Voice disorders place over five million school-aged children at increased risk for inferior school performance, dysfunctional social development, and higher participation in criminal activities. The lesions most commonly associated with pediatric vocal dysfunction are reported to be vocal fold nodules, which are present in up to 21% of the general population, and are associated with behavioral problems and inferior quality of life. Voice therapy with a speech-language pathologist is recommended by 95% of otolaryngologists for management of vocal fold nodules. This most widely used treatment for the most common lesion associated with pediatric voice disorders has not been rigorously tested in prospective controlled trials to determine whether it truly has benefits that outweigh the associated risks. A prospective clinical trial addressing whether voice therapy improve voice-related quality of life for children with apparent vocal fold nodules is a logical step toward developing an evidence-based treatment plan to optimize outcomes for this sizable population of at-risk children. There are currently no well-powered, prospective, controlled studies which compare voice therapy versus control in children who present with apparent nodules. Our goal is to remedy this deficiency through the randomized, placebo controlled study outlined in the following grant proposal.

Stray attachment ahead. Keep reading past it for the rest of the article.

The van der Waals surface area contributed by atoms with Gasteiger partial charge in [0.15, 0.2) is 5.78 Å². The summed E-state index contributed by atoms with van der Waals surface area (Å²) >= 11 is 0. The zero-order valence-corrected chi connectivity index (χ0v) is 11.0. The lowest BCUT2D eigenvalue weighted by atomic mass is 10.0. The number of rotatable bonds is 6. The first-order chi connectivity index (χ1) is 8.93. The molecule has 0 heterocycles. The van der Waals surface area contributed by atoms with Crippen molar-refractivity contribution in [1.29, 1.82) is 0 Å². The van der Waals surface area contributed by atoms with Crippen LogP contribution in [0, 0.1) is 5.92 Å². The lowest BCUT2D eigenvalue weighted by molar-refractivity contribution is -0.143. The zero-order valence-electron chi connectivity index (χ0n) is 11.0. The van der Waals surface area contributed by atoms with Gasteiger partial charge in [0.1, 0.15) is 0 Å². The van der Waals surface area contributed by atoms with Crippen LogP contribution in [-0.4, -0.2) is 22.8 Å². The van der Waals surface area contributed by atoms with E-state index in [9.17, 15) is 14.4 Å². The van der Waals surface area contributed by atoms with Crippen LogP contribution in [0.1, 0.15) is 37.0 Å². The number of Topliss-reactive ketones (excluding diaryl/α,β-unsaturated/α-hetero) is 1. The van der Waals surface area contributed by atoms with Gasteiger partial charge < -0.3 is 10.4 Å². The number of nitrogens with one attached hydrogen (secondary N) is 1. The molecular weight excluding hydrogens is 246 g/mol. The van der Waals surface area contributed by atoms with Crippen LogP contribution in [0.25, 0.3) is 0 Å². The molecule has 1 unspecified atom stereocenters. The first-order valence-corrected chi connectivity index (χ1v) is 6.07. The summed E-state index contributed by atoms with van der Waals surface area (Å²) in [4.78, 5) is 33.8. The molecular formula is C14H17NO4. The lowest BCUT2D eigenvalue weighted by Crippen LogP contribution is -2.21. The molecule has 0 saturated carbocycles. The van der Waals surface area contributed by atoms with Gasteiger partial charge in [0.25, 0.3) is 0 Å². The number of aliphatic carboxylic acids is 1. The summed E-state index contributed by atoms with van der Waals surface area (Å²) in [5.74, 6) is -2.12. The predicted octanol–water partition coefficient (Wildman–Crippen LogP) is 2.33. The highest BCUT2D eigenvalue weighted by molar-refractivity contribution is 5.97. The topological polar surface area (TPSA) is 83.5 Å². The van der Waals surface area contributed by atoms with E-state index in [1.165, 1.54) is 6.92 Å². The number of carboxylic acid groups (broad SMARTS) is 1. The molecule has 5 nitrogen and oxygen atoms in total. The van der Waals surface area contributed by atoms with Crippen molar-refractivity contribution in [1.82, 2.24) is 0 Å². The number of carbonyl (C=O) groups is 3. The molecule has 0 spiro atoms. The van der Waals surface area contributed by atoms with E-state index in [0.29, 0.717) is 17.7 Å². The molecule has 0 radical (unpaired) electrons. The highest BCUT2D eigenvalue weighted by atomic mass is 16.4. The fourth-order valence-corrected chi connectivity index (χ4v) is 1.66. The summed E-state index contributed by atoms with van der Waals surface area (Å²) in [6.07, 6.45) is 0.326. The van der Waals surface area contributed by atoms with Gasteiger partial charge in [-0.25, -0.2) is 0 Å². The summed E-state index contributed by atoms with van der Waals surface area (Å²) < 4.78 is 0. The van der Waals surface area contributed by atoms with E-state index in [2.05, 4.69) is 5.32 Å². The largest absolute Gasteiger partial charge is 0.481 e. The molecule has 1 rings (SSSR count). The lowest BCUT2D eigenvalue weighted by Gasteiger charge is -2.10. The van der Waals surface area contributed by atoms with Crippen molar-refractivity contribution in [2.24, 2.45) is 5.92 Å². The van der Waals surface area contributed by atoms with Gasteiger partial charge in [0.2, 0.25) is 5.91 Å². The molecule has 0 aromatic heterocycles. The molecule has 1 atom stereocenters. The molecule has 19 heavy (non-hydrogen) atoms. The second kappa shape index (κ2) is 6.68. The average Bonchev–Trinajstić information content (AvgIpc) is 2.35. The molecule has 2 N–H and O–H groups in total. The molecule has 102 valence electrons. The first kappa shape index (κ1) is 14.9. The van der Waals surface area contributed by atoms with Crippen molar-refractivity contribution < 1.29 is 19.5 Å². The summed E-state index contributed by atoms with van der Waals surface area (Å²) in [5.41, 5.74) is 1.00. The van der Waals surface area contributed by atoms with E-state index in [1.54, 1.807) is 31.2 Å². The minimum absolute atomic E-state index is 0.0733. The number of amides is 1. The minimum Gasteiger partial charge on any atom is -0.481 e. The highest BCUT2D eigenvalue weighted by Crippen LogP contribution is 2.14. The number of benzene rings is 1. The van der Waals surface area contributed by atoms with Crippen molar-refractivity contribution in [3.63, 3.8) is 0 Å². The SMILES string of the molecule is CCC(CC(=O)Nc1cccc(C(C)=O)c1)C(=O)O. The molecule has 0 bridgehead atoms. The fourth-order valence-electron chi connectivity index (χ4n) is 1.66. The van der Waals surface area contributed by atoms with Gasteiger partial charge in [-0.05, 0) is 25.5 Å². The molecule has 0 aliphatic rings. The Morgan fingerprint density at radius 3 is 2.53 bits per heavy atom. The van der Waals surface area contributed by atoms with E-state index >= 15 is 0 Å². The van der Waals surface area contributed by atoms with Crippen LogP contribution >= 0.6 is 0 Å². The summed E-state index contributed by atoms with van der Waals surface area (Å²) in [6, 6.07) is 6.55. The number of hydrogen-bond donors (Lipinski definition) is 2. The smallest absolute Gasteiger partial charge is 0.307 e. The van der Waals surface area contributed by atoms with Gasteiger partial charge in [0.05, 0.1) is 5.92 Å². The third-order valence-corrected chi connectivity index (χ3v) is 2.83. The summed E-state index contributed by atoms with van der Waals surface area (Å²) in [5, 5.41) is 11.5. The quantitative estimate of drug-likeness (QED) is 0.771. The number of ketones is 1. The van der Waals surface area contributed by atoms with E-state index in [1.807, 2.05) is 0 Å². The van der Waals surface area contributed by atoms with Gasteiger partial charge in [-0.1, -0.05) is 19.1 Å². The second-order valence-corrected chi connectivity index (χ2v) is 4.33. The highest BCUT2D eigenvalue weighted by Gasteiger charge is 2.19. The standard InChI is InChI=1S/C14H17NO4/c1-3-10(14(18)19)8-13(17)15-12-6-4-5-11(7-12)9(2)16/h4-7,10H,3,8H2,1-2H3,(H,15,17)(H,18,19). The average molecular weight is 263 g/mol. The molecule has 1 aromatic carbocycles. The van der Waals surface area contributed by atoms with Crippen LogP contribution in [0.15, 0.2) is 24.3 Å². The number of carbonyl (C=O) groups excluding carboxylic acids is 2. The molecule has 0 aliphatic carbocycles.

Public Health Relevance

Voice disorders place over five million school-aged children at increased risk for inferior school performance, dysfunctional social development, and higher participation in criminal activities. The most widely used treatment for the most common lesion associated with pediatric voice disorders has not been rigorously tested in prospective controlled trials to determine whether it truly has benefits that outweigh the associated risks. A prospective clinical trial addressing whether voice therapy improves voice-related quality of life for children with apparent vocal fold nodules is a logical step toward developing an evidence-based treatment plan to optimize outcomes for this sizable population of at-risk children.

Agency
National Institute of Health (NIH)
Type
Research Project--Cooperative Agreements (U01)
Project #
5U01DC010371-05
Application #
8685003
Study Section
Special Emphasis Panel (ZDC1)
Program Officer
Shekim, Lana O
Project Start
Project End
Budget Start
Budget End
Support Year
5
Fiscal Year
2014
Total Cost
Indirect Cost
Name
Massachusetts Eye and Ear Infirmary
Department
Type
DUNS #
City
Boston
State
MA
Country
United States
Zip Code
02114